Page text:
'Hillsong — Let Hope Rise' Film Director Says He's Not a Believer, but Praises Worship Band's Mission to 'Make Music to Save Souls'

(Photo: Courtesy of Grace Hill Media)Joel Houston and Taya Smith rehearse for the Los Angeles Forum concert while filming Hillsong's movie "Let Hope Rise."

The first-ever film about Australian megachurch band Hillsong United will hit theaters across the United States in September. Michael John Warren, who directed "Hillsong — Let Hope Rise," says working with the group has made him a better person, even though he's not a believer.

The highly anticipated film chronicles the journey of Billboard award-winning Australian worship band, Hillsong United, which began in Sydney in 1998 as a pastime for youth at church, has since grown into a global sensation. The band is led by Joel Houston, the son of Hillsong founders and pastors Brian and Bobbie Houston, and all 11 band members are either volunteers or employees of the internationally recognized church.

"Their mission — without exaggeration — is to make music to save souls. They are trying to get people to discover Jesus," Warren, who has worked with Jay Z and Nicki Minaj, among other Hollywood stars, said in a statement on the film's website. "That's probably the most righteous reason to make music. Whether you're religious or not, it's hard to look at that and not feel good about it."

"I'm not a religious person," he added, "but I learned things from working with and becoming friends with the members of Hillsong United. They are lovely people. They are sincerely giving. They are sincerely supportive. I don't believe the same things they believe, but I'm learning from them and I'm taking lessons from them, and I believe I've become a better person having spent a year studying them."

Hillsong United was not available to provide comment about Warren's statement by press time.

"Hillsong — Let Hope Rise" is produced by Jonathan Bock of Grace Hill Media, along with Matthew Weaver and Ben Field. Phil Cooke of Cooke Pictures has been named as an executive producer, along with Wayne Hughes Jr. and Greg Campbell of Cantinas Entertainment, who's financing the project.

In January, Warner Bros. abruptly pulled the film from its distribution and Relativity Studios, the third-largest mini-major film studio in the world, will now distribute the project. The film is now slated for release on Sept. 30.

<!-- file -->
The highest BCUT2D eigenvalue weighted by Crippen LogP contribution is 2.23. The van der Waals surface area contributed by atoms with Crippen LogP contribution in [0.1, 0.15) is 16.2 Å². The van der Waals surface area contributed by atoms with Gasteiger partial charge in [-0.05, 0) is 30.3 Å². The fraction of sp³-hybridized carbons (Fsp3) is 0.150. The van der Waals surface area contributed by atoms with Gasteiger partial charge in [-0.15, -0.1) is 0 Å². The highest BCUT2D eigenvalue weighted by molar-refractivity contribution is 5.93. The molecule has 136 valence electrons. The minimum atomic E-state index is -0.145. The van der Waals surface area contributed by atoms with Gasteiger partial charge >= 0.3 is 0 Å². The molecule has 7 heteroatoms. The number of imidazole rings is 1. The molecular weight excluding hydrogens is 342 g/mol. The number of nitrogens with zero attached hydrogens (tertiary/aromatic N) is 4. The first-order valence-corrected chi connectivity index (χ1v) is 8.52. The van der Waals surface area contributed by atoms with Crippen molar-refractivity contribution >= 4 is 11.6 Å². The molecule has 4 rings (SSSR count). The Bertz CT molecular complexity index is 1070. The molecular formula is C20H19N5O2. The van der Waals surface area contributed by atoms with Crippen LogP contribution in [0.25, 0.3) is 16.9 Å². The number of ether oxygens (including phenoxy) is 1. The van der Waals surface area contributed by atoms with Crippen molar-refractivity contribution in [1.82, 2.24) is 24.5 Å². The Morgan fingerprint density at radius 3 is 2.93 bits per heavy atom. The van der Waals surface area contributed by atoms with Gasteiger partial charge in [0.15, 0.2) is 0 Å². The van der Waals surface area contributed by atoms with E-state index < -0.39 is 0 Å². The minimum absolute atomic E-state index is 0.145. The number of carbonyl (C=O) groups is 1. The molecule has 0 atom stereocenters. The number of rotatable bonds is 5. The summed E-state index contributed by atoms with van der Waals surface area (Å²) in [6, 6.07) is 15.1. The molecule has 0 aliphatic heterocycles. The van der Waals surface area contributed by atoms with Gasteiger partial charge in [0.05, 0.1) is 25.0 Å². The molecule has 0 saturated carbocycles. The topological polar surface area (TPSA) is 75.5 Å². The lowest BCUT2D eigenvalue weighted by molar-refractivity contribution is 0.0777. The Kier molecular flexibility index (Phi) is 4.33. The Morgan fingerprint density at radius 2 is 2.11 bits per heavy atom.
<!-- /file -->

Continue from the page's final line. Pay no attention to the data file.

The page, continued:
"My hope is that the film gives people new perspective of what it actually looks like to believe in who Jesus is, and what it means to live a life that reflects His acceptance and love," band member Jad Gillies said previously. "I hope it encourages those who have never been into a church that perhaps church could be a safe place for them — somewhere that they could feel at home, encouraged and inspired to do great things."

In 2013, Hillsong United's third studio album Zion peaked at No. 1 on Christian album charts in Australia, the U.S. and the United Kingdom. Last year, the band scored its first-ever American Music Awards nod and in May, they won a Billboard music award in the Top Christian Artist category ahead of the release of their fourth studio album Empires.

Joel previously told The Christian Post that while the accolades are gratifying, the band's purpose has always extended far beyond industry recognition.

"I feel like this award belongs to the many in our church and others around the world who faithfully give their time and energy week in week out, often behind the scenes and with no desire for accolade or applause," Joel told CP in May. "If anything these songs and whatever they achieve are the overflow of that spirit to simply serve God and serve others."

He also shared that the band's goal is never to write "cool" music, but rather to share the incredible story of Jesus.

"I'm not trying to write songs that are cool or hip or that keep up to date with whatever is out there on the radio," he said. "We're genuinely just trying to write songs that are honest reflections of a creative God and music that helps people connect with God."

Hillsong, which is headquartered in Sydney, has churches around the world with more than 100,000 weekly attendees, including thriving congregations in New York and Los Angeles. An estimated 50 million people sing their songs every Sunday.

Email me: benge.nsenduluka@christianpost.com
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